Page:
The course provides an analysis of social media as multi-sided digital platforms and the distinctive ways they serve the interests of a range of stakeholders, including platform owners, users, advertisers and third parties such as start-ups and data analytic companies.
The course pays due attention to how user participation is engineered to procure data on users that sustain social media as business organisations. The course combines theory and case study examples that illustrate the variety of contexts in which social media companies are active today.
If taken as part of a BSc degree, the following course must be passed before this course may be attempted:
- MN1178 Business and management in a global context
The course covers a spectrum of themes including:
- A brief history of social media
- A description of social media as organisations, with special emphasis on the varieties of social media such as Facebook, Twitter, Instagram, Pinterest, Last.fm, Spotify, TripAdvisor etc.
- A description of the Internet ecosystem with special emphasis on the evolution of the Internet towards increasing levels of social participation
- A detailed account of how social media engineer user participation, to make it the engine of data production on social media
- The operative logic of social media and the significance data assume in the making of most services social media deliver
- A description of the value creation process in ways that break with the traditional product-centric view of value, but also the more recent understanding of value as user product or service experience
- An account of the business models pioneered by social media , including the freemium model exemplified by Spotify, the affiliated marketing model of social media for shopping, the hybrid model of Facebook featuring open participation and two-sided markets, and the new (data) sharing economy of companies exemplified by organisations such as Uber and Airbnb
- The assessment of the value creation process of social media, featuring the generation, shaping and commercialisation of the data produced on social media
- A description of how social data is associated with big data
- Social media as organisations and the use of social media by business, corporations and public organisations.
At the end of the course students should be able to:
- Analyse the technological, social and economic forces that make social media such ubiquitous and often powerful economic actors
- Critically assess the modus operandi of social media and the logic on the basis of which social media are able to sustain their business operations
- Investigate how user participation online is an essential force through which social media construct a range of services for third parties and for users themselves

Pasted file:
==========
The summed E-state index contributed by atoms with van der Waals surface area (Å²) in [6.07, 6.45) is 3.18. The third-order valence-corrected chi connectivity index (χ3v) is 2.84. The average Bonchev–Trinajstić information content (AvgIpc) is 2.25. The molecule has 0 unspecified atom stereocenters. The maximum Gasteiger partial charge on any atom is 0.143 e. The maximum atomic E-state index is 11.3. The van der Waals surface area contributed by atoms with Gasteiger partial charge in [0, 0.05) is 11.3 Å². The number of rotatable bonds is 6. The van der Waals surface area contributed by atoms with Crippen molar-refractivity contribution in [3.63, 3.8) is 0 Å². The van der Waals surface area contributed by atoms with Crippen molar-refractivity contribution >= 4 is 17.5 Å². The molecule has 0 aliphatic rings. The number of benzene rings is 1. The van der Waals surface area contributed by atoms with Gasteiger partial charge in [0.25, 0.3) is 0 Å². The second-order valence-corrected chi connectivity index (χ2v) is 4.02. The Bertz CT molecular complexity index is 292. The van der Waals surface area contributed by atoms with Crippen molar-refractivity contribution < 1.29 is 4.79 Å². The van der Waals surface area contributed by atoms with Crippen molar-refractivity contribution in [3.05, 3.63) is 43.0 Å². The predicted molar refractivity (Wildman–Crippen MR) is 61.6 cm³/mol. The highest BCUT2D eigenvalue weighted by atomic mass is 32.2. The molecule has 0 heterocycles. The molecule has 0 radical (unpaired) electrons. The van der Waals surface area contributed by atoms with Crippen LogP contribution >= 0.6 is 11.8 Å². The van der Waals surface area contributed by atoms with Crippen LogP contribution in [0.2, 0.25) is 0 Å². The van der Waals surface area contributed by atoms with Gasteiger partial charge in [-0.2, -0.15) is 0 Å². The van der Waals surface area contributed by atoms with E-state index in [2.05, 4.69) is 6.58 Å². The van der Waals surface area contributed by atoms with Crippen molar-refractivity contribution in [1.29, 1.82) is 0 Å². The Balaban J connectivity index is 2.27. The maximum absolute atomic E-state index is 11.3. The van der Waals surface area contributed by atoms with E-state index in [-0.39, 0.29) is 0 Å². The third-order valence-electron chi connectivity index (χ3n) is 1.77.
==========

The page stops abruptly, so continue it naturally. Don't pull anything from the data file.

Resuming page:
- Link social participation to data production and assess the significance of data for revenue generating services
- Critically assess the importance of social data as a distinct and critical form of big data and an important force of the digital economy
- Analyse the development of the Internet and appreciate the dominant role social media play in shaping the ways the Web is currently developing
- Critically assess the significance of social interaction and participation online and the role that active user participation plays in the current transformation of the Web and the digital economy
- Evaluate recommender systems in general and personalisation as a ubiquitous service strategy in particular
- Think critically and creatively about the emerging digital world marked by the presence of social media and the type of services they produce
Unseen written examination (3 hrs).
The key text of the course is:
- Parker, G, G, Van Alstyne, M. and Choudary, S. P. (2016). Platform Revolution. London: Norton.
Other essential reading:
- Alaimo, C. and Kallinikos J. (2016) “Encoding the Everyday”, in Sugimoto, C., Ekbia, H., Mattioli, M. (eds.) Big Data Is Not a Monolith: Policies, practices, and problems. MIT Press: 77-90.
- Alaimo C. and Kallinikos J., 2017. Computing the Everyday, The Information Society 33/4, (Forthcoming, July 2017).
- Anderson, C. (2008). Free: The Future of a Radical Price. London: Random House, Chapter 2, pp. 18-33 (ISBN 978-1-9052-1147- 0).
- Boyd, D. M. and N. B. Ellison. ‘Social network sites: definition, history, and scholarship’, Journal of Computer-Mediated Communication, 13 2008, pp.210–30.
- Constantiou, I. and Kallinikos, J. (2008). New Games, New Rules: Big Data and the Changing Context of Strategy. Journal of Information Technology, 30/1: 44-57.
- Kallinikos, J. and N. Tempini ‘Social data as medical facts: web-based practices of expert knowledge creation’, Information Systems Research 25(4) 2014, pp. 817–33.
- Kaplan, A. M., and Haenlein, M. (2010). Users of the World, Unite! The Challenges and Opportunities of Social Media. Business Horizons, 53(1), 59-6.
- Konstan, J and Riedl, J. (2012) “Recommended for You”. Spectrum, IEEE, 49(10), 54-61.
- Leiner, B. et al. (2003) Brief History of the internet. Internet Society (www.internetsociety.org/internet/whatinternet/history-internet/brief-historyinternet)
- Teece, D. J. (2010). Business Models, Business Strategy and Innovation, Long Range Planning. 43 (2,3), pp. 172-194.
- Zittrain, J. (2008) The Future of the Internet. New Haven: Yale University Press. Chapters 1, 2 and 4, pp. 7-35 and 63-100.